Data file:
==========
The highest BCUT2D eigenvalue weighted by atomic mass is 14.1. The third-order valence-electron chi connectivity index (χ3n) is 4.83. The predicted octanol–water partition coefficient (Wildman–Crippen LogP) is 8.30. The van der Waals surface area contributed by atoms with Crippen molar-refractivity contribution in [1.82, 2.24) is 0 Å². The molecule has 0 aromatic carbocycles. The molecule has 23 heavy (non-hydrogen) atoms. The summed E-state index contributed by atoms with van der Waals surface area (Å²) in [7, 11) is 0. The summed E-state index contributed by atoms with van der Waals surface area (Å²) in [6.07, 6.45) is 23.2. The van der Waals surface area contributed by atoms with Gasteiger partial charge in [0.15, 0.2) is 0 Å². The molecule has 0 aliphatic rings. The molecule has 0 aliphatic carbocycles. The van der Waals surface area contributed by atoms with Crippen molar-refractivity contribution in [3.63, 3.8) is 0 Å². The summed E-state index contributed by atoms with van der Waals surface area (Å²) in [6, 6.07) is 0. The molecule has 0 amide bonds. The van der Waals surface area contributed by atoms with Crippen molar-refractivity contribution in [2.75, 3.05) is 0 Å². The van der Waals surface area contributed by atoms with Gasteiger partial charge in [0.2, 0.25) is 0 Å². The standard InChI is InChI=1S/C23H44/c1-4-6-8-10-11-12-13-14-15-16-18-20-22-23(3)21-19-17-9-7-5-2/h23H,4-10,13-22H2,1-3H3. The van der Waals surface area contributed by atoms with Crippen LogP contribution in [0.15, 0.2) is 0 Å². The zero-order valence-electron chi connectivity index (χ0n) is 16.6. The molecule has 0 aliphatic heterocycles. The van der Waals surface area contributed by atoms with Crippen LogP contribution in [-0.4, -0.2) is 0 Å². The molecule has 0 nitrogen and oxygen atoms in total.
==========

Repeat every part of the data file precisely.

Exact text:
The highest BCUT2D eigenvalue weighted by atomic mass is 14.1. The third-order valence-electron chi connectivity index (χ3n) is 4.83. The predicted octanol–water partition coefficient (Wildman–Crippen LogP) is 8.30. The van der Waals surface area contributed by atoms with Crippen molar-refractivity contribution in [1.82, 2.24) is 0 Å². The molecule has 0 aromatic carbocycles. The molecule has 23 heavy (non-hydrogen) atoms. The summed E-state index contributed by atoms with van der Waals surface area (Å²) in [7, 11) is 0. The summed E-state index contributed by atoms with van der Waals surface area (Å²) in [6.07, 6.45) is 23.2. The van der Waals surface area contributed by atoms with Gasteiger partial charge in [0.15, 0.2) is 0 Å². The molecule has 0 aliphatic rings. The molecule has 0 aliphatic carbocycles. The van der Waals surface area contributed by atoms with Crippen molar-refractivity contribution in [3.63, 3.8) is 0 Å². The summed E-state index contributed by atoms with van der Waals surface area (Å²) in [6, 6.07) is 0. The molecule has 0 amide bonds. The van der Waals surface area contributed by atoms with Crippen molar-refractivity contribution in [2.75, 3.05) is 0 Å². The van der Waals surface area contributed by atoms with Gasteiger partial charge in [0.2, 0.25) is 0 Å². The standard InChI is InChI=1S/C23H44/c1-4-6-8-10-11-12-13-14-15-16-18-20-22-23(3)21-19-17-9-7-5-2/h23H,4-10,13-22H2,1-3H3. The van der Waals surface area contributed by atoms with Crippen LogP contribution in [0.15, 0.2) is 0 Å². The zero-order valence-electron chi connectivity index (χ0n) is 16.6. The molecule has 0 aliphatic heterocycles. The van der Waals surface area contributed by atoms with Crippen LogP contribution in [-0.4, -0.2) is 0 Å². The molecule has 0 nitrogen and oxygen atoms in total.